If the period of limitation described in the preceding paragraph has expired, prosecution must be commenced for an offense of which an element is fraud or breach of a fiduciary duty within one year after discovery of the offense either by an aggrieved person, or by the aggrieved person's legal representative who is not a party to the offense, and prosecution must be commenced for an offense involving misconduct in office by a public servant at any time while the accused remains a public servant, or within two years thereafter.

For purposes of these provisions, an offense is committed when every element of the offense occurs. In the case of an offense of which an element is a continuing course of conduct, the period of limitation does not begin to run until such course of conduct or the accused's accountability for it terminates, whichever occurs first. A prosecution is commenced on the date an indictment is returned or an information filed, on the date a lawful arrest without a warrant is made, or on the date a warrant, summons, citation, or other process is issued, whichever occurs first. A prosecution is not commenced by the return of an indictment or the filing of an information unless reasonable diligence is exercised to issue and execute process on the same, and is not commenced upon issuance of a warrant, summons, citation, or other process unless reasonable diligence is exercised to execute the same.

Continuing law specifies that the period of limitation does not run during any of the following times: (1) during any time when the corpus delicti remains undiscovered, (2) during any time when the accused purposely avoids prosecution (proof that the accused departed Ohio or concealed his or her identity or whereabouts is prima-facie evidence of his or her purpose to avoid prosecution), or (3) during any time a prosecution against the accused based on the same conduct is pending in Ohio, even though the indictment, information, or process which commenced the prosecution is quashed or the proceedings thereon are set aside or reversed on appeal. (R.C. 2901.13.)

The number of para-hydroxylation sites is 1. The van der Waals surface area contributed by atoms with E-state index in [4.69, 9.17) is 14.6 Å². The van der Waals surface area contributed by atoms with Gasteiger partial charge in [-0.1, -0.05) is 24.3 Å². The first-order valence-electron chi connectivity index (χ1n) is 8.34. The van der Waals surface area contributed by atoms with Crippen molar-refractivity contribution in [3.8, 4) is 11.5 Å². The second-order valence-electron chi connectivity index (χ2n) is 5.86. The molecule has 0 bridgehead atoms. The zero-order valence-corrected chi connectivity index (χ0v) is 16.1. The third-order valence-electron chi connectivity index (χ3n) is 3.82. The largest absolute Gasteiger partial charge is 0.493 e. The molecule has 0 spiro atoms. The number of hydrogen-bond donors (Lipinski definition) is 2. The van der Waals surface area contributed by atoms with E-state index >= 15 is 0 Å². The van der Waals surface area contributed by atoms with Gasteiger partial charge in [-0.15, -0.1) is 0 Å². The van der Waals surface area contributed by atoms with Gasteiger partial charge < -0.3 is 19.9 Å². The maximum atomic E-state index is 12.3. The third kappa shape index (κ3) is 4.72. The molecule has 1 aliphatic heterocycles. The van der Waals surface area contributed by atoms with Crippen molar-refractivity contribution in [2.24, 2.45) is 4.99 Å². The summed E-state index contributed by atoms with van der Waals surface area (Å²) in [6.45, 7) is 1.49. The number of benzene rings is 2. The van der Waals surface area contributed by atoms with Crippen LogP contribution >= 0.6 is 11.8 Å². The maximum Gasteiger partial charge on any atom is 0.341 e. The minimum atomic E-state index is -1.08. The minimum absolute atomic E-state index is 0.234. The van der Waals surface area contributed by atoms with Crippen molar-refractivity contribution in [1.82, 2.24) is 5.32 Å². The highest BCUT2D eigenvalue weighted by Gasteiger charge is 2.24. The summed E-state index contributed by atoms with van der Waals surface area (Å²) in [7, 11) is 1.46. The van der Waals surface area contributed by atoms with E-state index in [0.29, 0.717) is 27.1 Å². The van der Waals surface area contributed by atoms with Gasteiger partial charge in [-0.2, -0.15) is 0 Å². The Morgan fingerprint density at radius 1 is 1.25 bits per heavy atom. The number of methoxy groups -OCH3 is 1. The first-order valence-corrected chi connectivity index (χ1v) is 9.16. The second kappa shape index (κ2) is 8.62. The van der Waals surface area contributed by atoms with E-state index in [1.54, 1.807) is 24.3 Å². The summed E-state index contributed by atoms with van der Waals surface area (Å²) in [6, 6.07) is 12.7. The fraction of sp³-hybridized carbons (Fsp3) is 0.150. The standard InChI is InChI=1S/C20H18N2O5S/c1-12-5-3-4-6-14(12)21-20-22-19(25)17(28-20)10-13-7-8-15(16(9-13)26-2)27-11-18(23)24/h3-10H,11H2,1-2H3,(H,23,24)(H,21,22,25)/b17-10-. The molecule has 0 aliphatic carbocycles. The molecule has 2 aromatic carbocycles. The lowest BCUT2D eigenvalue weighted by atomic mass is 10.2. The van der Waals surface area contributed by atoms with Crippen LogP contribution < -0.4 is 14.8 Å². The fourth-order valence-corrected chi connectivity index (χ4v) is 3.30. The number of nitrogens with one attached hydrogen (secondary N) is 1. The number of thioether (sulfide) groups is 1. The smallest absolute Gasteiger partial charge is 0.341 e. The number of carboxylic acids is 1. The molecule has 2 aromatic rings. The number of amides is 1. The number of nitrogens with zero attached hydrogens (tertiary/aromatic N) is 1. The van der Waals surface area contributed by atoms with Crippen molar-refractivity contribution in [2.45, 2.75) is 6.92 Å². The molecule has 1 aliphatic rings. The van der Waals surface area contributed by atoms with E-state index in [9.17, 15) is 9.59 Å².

Operation of the act

The act enacts a provision that specifies an additional circumstance in which the period of limitations for a criminal prosecution of a specified nature does not run. Under the new provision, in addition to the situations specified under existing law, the period of limitation for a violation of any provision of R.C. Title XXIX (the Criminal Code) that involves a physical or mental wound, injury, disability, or condition of a nature that reasonably indicates abuse or neglect of a child under 18 years of age or of a mentally retarded, developmentally disabled, or physically impaired child under 21 years of age does not begin to run until either of the following occurs: (1) the victim of the offense reaches the age of majority, or (2) a public children services agency, or a municipal or county peace officer that is not the parent or guardian of the child, in the county in which the child resides or in which the abuse or neglect is occurring or has occurred has been notified that the abuse or neglect is known, suspected, or believed to have occurred. (R.C. 2901.13(I).)

12-year period of limitations for certain civil actions based on childhood sexual abuse, and resulting claims, brought by a victim